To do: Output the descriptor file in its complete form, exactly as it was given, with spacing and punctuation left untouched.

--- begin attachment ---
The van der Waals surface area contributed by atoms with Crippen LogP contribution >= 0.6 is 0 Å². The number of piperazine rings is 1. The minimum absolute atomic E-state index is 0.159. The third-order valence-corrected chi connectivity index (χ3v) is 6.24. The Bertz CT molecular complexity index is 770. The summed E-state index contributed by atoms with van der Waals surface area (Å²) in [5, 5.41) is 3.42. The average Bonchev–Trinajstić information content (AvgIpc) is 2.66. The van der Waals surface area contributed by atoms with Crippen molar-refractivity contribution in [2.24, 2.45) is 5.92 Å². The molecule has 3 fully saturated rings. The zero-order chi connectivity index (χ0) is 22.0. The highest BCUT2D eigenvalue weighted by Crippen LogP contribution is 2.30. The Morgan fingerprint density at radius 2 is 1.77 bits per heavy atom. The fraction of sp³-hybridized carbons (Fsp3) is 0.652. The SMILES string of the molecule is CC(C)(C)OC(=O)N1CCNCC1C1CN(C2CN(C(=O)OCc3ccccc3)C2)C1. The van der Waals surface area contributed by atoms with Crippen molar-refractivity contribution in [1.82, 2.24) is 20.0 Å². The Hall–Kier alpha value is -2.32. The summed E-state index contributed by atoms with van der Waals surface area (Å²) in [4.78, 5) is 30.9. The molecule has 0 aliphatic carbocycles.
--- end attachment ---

The van der Waals surface area contributed by atoms with Crippen LogP contribution >= 0.6 is 0 Å². The number of piperazine rings is 1. The minimum absolute atomic E-state index is 0.159. The third-order valence-corrected chi connectivity index (χ3v) is 6.24. The Bertz CT molecular complexity index is 770. The summed E-state index contributed by atoms with van der Waals surface area (Å²) in [5, 5.41) is 3.42. The average Bonchev–Trinajstić information content (AvgIpc) is 2.66. The van der Waals surface area contributed by atoms with Crippen molar-refractivity contribution in [2.24, 2.45) is 5.92 Å². The molecule has 3 fully saturated rings. The zero-order chi connectivity index (χ0) is 22.0. The highest BCUT2D eigenvalue weighted by Crippen LogP contribution is 2.30. The Morgan fingerprint density at radius 2 is 1.77 bits per heavy atom. The fraction of sp³-hybridized carbons (Fsp3) is 0.652. The SMILES string of the molecule is CC(C)(C)OC(=O)N1CCNCC1C1CN(C2CN(C(=O)OCc3ccccc3)C2)C1. The van der Waals surface area contributed by atoms with Crippen molar-refractivity contribution in [1.82, 2.24) is 20.0 Å². The Hall–Kier alpha value is -2.32. The summed E-state index contributed by atoms with van der Waals surface area (Å²) in [4.78, 5) is 30.9. The molecule has 0 aliphatic carbocycles.